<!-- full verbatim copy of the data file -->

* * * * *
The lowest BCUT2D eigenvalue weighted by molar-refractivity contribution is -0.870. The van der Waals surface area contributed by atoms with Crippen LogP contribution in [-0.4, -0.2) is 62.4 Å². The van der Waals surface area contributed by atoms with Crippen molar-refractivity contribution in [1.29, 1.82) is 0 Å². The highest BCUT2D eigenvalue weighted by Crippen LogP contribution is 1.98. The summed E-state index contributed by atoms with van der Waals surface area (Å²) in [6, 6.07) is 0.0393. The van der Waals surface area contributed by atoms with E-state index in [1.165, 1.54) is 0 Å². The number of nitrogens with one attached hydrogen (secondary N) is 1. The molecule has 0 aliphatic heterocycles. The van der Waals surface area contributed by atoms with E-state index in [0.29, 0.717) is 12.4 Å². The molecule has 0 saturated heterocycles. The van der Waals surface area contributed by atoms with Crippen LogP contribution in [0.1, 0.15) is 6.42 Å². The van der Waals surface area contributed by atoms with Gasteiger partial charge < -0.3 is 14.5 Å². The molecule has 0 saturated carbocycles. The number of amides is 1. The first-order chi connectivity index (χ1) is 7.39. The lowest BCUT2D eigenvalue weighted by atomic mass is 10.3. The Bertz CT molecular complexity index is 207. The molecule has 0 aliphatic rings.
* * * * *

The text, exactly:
The lowest BCUT2D eigenvalue weighted by molar-refractivity contribution is -0.870. The van der Waals surface area contributed by atoms with Crippen LogP contribution in [-0.4, -0.2) is 62.4 Å². The van der Waals surface area contributed by atoms with Crippen molar-refractivity contribution in [1.29, 1.82) is 0 Å². The highest BCUT2D eigenvalue weighted by Crippen LogP contribution is 1.98. The summed E-state index contributed by atoms with van der Waals surface area (Å²) in [6, 6.07) is 0.0393. The van der Waals surface area contributed by atoms with E-state index in [1.165, 1.54) is 0 Å². The number of nitrogens with one attached hydrogen (secondary N) is 1. The molecule has 0 aliphatic heterocycles. The van der Waals surface area contributed by atoms with E-state index in [0.29, 0.717) is 12.4 Å². The molecule has 0 saturated heterocycles. The van der Waals surface area contributed by atoms with Crippen LogP contribution in [0.1, 0.15) is 6.42 Å². The van der Waals surface area contributed by atoms with Gasteiger partial charge < -0.3 is 14.5 Å². The molecule has 0 saturated carbocycles. The number of amides is 1. The first-order chi connectivity index (χ1) is 7.39. The lowest BCUT2D eigenvalue weighted by atomic mass is 10.3. The Bertz CT molecular complexity index is 207. The molecule has 0 aliphatic rings.